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Equity | October 27, 2022

Trust-Based Philanthropy

By Emily Nguyen, Deputy Director

In my first three months here at the Weitz Family Foundation, I find myself continuing to reflect on how we operate from a place of trust and where we have opportunities to get better. I hear the term “trust-based philanthropy” being used a lot, but what does that actually mean?

Trust-based philanthropy can be described as seeking “to demonstrate humility and collaboration in what we do and how we show up in all aspects of our work as grant makers.”

This definition goes on to further define four key areas of work for grant makers to focus on: culture, structure, leadership, and practices. You can read more through the Trust-Based Philanthropy Project. As I reflect on our work, I am most proud of our practices as a grantmaker.  We work hard to try and be transparent about what we value around racial equity and accessibility. Through our new website, meetings, and webinars, we want to make those values clear to anyone who might seek out funding. We don’t expect perfection, but rather an acknowledgement and commitment to doing and being better.

I am also proud of how we have worked to minimize reporting and provide general operating support, asking our grantees to simply meet with us and share their impact in the most meaningful way for them. Our hope is that this minimizes the administrative burden and gets folks more time to do the important work within their organizations.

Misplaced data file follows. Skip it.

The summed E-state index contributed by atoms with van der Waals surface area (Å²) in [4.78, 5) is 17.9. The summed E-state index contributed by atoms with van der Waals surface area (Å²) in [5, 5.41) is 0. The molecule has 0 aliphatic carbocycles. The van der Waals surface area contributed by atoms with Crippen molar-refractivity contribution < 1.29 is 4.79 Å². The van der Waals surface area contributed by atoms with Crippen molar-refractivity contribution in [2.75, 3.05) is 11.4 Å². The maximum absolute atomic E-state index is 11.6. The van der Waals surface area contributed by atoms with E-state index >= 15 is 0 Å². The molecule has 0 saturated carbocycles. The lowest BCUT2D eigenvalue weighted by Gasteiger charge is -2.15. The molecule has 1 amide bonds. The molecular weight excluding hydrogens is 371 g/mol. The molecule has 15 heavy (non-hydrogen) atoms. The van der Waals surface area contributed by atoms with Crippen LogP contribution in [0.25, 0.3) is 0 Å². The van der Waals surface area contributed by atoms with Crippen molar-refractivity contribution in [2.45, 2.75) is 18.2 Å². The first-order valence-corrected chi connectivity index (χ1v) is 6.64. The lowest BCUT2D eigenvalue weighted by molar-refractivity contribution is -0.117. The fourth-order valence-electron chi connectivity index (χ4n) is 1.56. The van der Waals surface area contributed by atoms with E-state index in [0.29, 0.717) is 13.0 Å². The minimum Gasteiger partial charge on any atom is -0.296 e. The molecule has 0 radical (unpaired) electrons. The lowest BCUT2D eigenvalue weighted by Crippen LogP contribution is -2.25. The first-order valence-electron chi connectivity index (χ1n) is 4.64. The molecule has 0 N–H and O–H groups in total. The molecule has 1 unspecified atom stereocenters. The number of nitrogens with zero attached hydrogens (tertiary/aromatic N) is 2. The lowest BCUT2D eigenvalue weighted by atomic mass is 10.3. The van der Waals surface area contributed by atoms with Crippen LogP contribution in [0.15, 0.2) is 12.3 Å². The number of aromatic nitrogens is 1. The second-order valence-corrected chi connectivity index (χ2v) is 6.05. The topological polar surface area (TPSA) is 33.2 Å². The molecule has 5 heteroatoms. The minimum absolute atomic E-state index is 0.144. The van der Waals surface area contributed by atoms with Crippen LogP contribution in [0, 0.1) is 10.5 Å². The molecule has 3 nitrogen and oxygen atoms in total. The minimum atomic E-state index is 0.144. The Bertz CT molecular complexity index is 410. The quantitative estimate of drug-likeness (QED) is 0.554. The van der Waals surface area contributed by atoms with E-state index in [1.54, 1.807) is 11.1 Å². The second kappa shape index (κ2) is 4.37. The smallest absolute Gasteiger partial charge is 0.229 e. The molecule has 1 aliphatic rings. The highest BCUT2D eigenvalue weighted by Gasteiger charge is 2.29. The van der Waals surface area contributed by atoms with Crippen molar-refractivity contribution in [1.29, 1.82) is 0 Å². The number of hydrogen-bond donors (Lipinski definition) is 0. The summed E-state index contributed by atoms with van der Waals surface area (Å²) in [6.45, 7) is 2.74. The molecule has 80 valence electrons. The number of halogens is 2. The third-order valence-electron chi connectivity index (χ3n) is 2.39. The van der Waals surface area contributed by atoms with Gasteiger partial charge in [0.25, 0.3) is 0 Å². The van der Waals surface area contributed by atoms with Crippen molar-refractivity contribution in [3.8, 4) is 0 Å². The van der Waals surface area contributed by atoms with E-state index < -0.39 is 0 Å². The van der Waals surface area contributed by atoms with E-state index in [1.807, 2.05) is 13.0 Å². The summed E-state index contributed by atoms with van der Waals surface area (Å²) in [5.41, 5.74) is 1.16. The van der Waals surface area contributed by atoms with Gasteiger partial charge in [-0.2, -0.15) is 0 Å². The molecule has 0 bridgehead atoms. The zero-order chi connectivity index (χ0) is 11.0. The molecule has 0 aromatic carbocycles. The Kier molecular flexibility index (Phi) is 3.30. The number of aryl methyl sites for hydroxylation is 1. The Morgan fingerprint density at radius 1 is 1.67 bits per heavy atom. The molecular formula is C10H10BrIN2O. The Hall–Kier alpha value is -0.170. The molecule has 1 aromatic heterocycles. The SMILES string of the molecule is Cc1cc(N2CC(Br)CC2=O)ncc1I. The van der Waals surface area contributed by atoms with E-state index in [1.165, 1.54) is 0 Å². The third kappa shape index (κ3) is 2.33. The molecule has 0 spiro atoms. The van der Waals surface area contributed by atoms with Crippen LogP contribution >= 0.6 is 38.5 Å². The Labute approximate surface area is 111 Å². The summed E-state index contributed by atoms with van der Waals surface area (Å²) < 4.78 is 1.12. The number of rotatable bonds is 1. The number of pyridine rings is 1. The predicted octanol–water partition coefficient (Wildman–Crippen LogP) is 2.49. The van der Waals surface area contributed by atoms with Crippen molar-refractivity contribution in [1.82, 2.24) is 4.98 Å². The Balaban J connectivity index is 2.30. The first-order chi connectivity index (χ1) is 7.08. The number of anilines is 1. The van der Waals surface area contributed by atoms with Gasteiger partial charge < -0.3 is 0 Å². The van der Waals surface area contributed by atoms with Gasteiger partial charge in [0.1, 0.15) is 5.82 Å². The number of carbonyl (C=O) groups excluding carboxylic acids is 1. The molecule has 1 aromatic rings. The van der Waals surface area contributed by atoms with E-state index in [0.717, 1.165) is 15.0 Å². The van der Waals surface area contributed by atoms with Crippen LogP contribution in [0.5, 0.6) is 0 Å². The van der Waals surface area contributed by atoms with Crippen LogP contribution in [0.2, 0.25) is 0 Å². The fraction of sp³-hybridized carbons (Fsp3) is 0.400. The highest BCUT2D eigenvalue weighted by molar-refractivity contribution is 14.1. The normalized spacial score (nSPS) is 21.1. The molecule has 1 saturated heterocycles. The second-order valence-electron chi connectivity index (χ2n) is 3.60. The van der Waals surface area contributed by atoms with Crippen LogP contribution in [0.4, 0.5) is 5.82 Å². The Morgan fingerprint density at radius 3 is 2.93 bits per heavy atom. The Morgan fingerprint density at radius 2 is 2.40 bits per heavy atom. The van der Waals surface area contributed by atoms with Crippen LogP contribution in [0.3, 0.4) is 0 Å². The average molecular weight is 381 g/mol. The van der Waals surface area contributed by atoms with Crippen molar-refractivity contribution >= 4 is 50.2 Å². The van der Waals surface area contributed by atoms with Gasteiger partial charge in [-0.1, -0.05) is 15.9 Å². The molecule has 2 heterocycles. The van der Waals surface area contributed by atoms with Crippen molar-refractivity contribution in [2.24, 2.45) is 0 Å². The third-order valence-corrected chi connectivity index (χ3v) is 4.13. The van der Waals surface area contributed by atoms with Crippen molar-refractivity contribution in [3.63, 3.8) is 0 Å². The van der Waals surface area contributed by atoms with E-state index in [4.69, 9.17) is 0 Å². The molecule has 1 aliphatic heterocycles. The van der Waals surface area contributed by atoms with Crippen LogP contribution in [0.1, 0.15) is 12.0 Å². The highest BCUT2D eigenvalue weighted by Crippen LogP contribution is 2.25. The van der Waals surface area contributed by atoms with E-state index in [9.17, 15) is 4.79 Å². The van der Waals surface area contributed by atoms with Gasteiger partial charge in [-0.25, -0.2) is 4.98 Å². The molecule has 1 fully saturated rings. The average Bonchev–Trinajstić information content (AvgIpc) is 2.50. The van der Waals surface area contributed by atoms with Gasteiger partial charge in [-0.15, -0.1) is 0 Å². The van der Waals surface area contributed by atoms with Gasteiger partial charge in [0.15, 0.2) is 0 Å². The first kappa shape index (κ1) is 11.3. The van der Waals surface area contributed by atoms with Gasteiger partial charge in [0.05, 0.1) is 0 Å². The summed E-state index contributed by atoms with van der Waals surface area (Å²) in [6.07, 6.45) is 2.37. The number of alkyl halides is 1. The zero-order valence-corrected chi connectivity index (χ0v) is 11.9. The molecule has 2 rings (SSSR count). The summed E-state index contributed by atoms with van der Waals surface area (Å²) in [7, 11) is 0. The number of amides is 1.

While we have a lot to be proud of, we do have more work to do. Multi-year operational funding is an important tool for organizations to have financial stability. We have done some multi-year support but will work to create a more transparent and clear process for that type of funding support in the future. The articles I have read about trust-based philanthropy also recommend doing more than just grantmaking. Connecting as well as providing advocacy and support are other ways to do more than give away grant dollars. This is something we have done since the beginning of the foundation and want to continue to grow.

Finally, if we are going to be asking organizations to critically reflect on their DEIA practices, we too, must be examining how our own organization is operating. I am grateful that we began a partnership with All of Us Together to help us not only support grantees but also critically look at how we operate as a foundation.

Are there other ways that we can better live out those trust-based values? Let us know! You can always reach out to myself ( or anyone on our team. If you want to stay anonymous, feel free to leave a review at We want to hear your feedback!


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Equity | August 29, 2023

One Solution to Racial Inequity: Buying Black

By Mynesha Spencer, Inclusion Strategist

This is a guest blog from Mynesha Spencer, Inclusion Strategist […]

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